Hepatic processing determines dual activity of α-tocopheryl succinate: a novel paradigm for a shift in biological activity due to pro-vitamin-to-vitamin conversion
Redox-silent vitamin E analogues, represented by a-tocopheryl succinate, are potent anti-cancer drugs with potential secondary bioactivity due to their processing in vivo. Here we verified the hypothesis that hepatic processing of these agents determines the secondary effect. Mice were repeatedly injected with a-tocopheryl succinate, and their systemic and hepatic vein blood was assessed for a-tocopheryl succinate and its hydrolysis product, vitamin E (a-tocopherol). While levels of a-tocopherol doubled compared to control mice and a-tocopheryl succinate accumulated in the systemic blood, no a-tocopheryl succinate was detected in blood draining the liver. We conclude that hepatic processing endows compounds like a-tocopheryl succinate with a secondary, anti-oxidant/anti-inflammatory activity due to converting it to the redox-active a-tocopherol. Our finding epitomises a novel, general paradigm, according to which a drug can be converted in the liver into a product that has a different beneficial bioactivity.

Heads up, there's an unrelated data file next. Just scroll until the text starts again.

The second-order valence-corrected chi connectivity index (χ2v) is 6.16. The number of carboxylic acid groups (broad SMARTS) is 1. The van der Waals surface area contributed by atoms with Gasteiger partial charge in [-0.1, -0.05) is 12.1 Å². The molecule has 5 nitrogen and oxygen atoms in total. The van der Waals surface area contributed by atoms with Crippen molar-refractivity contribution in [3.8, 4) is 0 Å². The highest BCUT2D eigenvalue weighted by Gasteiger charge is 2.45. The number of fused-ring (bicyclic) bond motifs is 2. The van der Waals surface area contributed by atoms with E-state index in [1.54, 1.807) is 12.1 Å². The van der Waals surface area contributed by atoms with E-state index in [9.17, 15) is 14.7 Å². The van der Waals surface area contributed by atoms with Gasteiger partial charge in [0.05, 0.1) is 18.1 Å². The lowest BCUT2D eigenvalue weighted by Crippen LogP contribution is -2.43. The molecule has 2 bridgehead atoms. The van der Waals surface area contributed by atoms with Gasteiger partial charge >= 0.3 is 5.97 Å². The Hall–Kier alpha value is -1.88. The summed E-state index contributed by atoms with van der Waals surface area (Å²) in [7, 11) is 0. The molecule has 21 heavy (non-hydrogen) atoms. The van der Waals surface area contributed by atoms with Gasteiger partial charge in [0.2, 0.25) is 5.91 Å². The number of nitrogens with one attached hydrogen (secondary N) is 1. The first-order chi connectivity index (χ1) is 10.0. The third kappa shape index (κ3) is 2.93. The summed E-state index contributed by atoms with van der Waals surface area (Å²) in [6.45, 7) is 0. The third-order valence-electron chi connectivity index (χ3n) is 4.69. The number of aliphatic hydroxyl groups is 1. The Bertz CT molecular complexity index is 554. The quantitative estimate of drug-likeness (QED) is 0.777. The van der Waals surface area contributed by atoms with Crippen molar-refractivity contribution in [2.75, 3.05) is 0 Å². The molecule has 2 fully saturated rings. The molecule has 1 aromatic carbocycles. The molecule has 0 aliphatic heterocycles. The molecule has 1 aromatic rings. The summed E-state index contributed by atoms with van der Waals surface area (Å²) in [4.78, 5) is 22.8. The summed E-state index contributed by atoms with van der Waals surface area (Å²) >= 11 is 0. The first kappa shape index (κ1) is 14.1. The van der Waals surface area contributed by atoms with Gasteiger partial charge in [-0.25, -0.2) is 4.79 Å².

Biochemical and biophysical research communications
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